Our day started with a trip to a local orphanage. The orphanage was a wonderful, as well as humbling experience. When we arrived, we were greeted by the director, a man from The Netherlands named Walter. Walter gave us a brief synopsis of the mission of the orphanage as well as a small tour. As soon as we walked outside, countless children ran towards us requesting countless pictures. I took a ton of pictures for them just so they could see themselves; the joy on their faces is truly indescribable. After about half and hour at the orphanage a pick up soccer game began to develop in the field directly behind the complex. As an athlete I felt it was my duty to join. During this game I scored my first career goal in international play, we have pictures to prove it! Soon after the game it was time to head out. Leaving was really a hard thing to do, you could definitely see that these kids did not want us to leave whatsoever. From the orphanage we traveled to yet another market, except this one was with cows and goats and chickens and every other farm animal you could imagine. This was yet another absolutely unforgettable experience. There were animals everywhere and really crabby people who demanded money if you took their picture, which I found to be hilarious. In the end I took a couple pictures and I also figured out how to take videos. After walking around the market for 30 minutes we met up at a restaurant and had a lovely lunch of beef and white rice. I probably ate like a pound of rice. After finishing lunch, Peter and Erin headed out with our teacher, Mkala, and our guards Dominic and Munisi to get us 2 goats for our party tomorrow night. Yes, we got 2 live goats for dinner. They arrived back at the bus with our 2 goats and shoved them into the trunk to transport them back home. I basically fell over laughing when I saw Appy and Trey being shoved into the trunk. We named them Appy for Appetizer and Trey for Entrée, yet another hilarious moment. We then loaded up on our bus and headed home to drop off Appy and Trey. After dropping them off we headed down the highway to our next destination, a scenic waterfall up in a remote valley. I will never, ever, ever, forget the journey to get to the waterfall. It was probably the weirdest most dangerous bus ride that I will ever go on. The road was extremely bumpy and hilly as it winded through banana trees and forest. The best part was pushing, yes pushing. We actually had to disembark from the bus to get out and PUSH it up steep hills and embankments. Well it was more like the 5 guys got out and pushed, while the girls stood there and watched. That wasn’t my favorite experience so far, but I’ll definitely always remember it and laugh as I tell the story. I would say we had to get out to push 6 or 7 times. It seemed like a ton. One time after pushing, the driver just took off and headed well ahead of us on the road, I thought he was going to just take off with out thousands of dollars worth of camera equipment. So Peter and I went sprinting after the bus in an effort to catch it. It rounded a corner and vanished from sight. When we rounded the corner we were relieved to see the bus sitting a few steps away. I immediately climbed to the top of the bus and sat there to prevent any conspicuous ideas from entering the driver’s head. Eventually we reached a point where we could go no further in the bus, not because of natural barriers, but because it was spinning out and not moving an inch forward. So we got off the bus and headed up the hill on foot. The hike to the waterfall was both awing, and extremely painful. My butt was just about to fall off from pushing this several thousand pound bus up the mountain. We traveled uphill for what seemed like forever, through a foresting project as they made more room for development. But this was possibly the most amazing view I have ever seen. You could see everything, and I mean everything. The pictures that I took really do not provide due justice to how incredible and unbelievable this place was. After finishing our walk uphill we began a short trek downhill to reach the waterfall. Just because it was downhill doesn’t mean that I was easy… I slipped and fell on my butt, it was quite embarrassing, and the camera may have hit the ground ever so slightly, but everything was okay (Including the camera, Dad). Once we got passed the slippery rocks we heard the sound of crashing water. I quickened my pace to see what was ahead. What was before me was one of the most amazing waterfalls I had ever see. It probably cascaded down 200 feet or so before smashing into the small pool located below. When you stood near to it you could feel the air rushing past you in a fashion that is completely indescribable and truly lacks words that justify it’s majesty. After taking several pictures we began to head back to our bus. The trip down was also physically demanding it definitely tested just how strong your quads were, I discovered that mine needed some work. I’m pretty sure that after this trip ends I will be in phenomenal shape. The bus ride down turned out to be just as exciting as the ride up the mountain. We were heading up a small incline to the crest of a small hill, when we hit a patch of mud. Our driver first tried to veer slightly out of the way then overcorrected his path which lead to us flying into a ditch! Thankfully everyone was okay and no one was hanging out the window, or else they would’ve been crushed between the bus and an embankment on the opposite side of the ditch. Several villagers began to gather infront of the “beached” bus. Eventually after several tries we freed the bus. I have the freeing of the bus on video so I’m sure everyone will want to see that. Following that we proceeded on our way home as if nothing had happened. We arrived home and had a wonderful spagetti dinner. After that we just hung out and went to sleep.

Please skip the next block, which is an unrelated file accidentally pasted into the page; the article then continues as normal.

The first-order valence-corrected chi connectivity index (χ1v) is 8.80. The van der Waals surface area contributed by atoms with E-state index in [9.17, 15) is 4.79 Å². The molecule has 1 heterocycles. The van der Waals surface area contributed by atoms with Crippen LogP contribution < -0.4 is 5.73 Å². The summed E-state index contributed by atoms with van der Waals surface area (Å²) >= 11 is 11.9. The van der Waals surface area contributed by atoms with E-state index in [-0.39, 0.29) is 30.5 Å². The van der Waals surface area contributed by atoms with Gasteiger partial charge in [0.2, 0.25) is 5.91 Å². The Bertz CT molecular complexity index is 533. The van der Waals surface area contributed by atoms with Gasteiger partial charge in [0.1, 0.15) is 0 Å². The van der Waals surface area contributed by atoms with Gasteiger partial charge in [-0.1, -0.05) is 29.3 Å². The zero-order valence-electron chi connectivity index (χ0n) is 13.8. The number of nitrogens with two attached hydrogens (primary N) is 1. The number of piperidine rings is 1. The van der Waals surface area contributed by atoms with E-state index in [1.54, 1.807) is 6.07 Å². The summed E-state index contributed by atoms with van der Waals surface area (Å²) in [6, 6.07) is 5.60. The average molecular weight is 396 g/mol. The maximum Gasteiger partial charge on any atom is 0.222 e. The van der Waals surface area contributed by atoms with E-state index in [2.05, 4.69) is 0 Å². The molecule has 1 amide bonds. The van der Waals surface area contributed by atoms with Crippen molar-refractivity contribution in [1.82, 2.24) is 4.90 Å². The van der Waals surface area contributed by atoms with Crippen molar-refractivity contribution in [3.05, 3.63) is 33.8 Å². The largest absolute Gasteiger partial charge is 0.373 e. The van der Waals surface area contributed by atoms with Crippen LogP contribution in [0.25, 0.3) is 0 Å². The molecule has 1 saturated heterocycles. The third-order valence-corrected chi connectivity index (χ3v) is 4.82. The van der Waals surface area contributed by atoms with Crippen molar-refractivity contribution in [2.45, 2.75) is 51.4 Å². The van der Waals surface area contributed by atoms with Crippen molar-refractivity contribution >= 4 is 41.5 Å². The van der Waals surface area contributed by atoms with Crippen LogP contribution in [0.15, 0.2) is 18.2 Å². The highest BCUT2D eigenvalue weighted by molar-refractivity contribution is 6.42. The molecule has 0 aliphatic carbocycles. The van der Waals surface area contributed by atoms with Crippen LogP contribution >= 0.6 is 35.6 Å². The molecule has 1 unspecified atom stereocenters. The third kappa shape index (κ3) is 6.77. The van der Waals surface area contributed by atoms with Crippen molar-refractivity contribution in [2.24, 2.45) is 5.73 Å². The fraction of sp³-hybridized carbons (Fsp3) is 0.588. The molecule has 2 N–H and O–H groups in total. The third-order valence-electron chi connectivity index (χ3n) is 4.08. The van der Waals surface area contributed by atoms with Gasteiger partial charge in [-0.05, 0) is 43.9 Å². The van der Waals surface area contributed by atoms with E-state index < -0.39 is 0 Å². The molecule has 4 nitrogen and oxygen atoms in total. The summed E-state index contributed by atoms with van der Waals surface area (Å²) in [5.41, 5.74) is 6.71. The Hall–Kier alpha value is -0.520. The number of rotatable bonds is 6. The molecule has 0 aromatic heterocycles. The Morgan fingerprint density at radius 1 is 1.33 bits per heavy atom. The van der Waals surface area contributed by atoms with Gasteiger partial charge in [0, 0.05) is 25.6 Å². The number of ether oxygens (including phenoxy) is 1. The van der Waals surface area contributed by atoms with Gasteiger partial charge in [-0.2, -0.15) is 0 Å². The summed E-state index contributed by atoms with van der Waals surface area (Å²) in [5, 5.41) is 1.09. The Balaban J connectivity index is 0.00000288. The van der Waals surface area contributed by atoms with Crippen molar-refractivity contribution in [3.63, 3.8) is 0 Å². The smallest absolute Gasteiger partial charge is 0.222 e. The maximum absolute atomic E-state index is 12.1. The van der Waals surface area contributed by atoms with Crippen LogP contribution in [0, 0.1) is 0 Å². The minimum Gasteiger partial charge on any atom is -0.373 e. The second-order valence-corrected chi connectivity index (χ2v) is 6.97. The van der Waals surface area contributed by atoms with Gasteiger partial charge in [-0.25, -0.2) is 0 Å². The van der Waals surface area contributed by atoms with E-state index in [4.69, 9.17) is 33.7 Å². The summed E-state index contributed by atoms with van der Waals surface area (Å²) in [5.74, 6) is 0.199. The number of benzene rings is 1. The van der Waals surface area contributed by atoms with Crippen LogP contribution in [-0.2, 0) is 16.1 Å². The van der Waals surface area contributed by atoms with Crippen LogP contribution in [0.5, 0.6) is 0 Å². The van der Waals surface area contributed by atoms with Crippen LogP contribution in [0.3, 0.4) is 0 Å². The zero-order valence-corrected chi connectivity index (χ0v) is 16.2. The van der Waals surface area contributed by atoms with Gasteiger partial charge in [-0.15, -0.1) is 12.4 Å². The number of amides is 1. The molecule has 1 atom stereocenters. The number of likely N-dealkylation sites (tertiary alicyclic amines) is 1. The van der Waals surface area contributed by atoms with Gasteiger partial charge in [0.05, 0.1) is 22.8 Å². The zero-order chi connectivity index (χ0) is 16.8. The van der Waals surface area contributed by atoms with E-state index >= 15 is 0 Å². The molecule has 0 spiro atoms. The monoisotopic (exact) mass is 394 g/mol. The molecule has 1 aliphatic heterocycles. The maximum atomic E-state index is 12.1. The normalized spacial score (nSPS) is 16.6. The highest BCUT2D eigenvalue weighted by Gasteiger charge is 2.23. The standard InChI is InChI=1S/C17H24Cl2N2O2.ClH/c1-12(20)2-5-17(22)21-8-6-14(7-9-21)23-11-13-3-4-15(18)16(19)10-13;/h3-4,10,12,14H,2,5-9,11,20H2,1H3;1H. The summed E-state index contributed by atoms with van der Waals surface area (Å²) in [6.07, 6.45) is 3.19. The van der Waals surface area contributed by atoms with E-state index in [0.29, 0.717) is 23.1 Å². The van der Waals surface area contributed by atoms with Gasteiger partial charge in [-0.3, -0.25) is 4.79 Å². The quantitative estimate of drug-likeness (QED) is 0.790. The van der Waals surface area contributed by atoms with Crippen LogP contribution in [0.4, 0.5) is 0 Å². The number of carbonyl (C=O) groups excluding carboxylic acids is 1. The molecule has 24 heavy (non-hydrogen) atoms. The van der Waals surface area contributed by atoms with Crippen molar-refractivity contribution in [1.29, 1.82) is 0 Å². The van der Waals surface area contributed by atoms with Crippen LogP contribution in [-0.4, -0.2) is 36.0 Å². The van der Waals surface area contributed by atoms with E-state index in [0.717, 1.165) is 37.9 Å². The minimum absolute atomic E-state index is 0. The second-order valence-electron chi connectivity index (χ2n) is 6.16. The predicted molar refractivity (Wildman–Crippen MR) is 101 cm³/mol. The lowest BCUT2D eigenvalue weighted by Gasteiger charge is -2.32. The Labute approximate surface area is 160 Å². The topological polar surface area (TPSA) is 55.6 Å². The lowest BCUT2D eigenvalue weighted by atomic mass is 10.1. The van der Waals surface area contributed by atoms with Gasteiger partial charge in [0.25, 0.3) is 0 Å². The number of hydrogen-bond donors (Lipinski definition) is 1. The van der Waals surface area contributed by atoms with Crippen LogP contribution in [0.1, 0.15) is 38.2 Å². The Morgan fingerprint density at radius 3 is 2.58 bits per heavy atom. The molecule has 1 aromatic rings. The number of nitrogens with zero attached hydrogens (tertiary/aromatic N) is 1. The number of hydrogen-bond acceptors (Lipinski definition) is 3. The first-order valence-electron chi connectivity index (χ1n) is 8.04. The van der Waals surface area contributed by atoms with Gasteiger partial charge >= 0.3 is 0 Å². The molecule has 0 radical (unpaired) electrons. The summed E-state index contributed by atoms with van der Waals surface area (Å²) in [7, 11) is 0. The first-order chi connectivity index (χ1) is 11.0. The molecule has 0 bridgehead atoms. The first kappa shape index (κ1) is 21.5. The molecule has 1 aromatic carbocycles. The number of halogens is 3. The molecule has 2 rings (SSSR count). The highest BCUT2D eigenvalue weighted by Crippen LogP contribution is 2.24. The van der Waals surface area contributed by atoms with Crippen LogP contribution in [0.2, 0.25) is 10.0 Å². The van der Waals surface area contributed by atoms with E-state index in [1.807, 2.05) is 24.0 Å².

We awoke to a pleasant surprise, a day for us to just chill! We were supposed to hike up a mountain, but everyone just wanted to chillax and work on their blogs and pictures. So far today the only really exciting things that have happened were slaughtering Appy and Trey for dinner tonight, and this huge jeep-like this came which is driving us to our safari tomorrow. It’s probably 14 feet tall and like 30 feet long, it’s a man sized truck for sure. I’m really excited for our drive tomorrow. Other than that today has been pretty chill, I’ve typed this blog for literally 3 hours. 7 whole pages of goop. Dinner was great too, we had acrobats come and do flips for us while we munched on Appy and Trey. They were quite tasty. We then finished packing and headed to bed.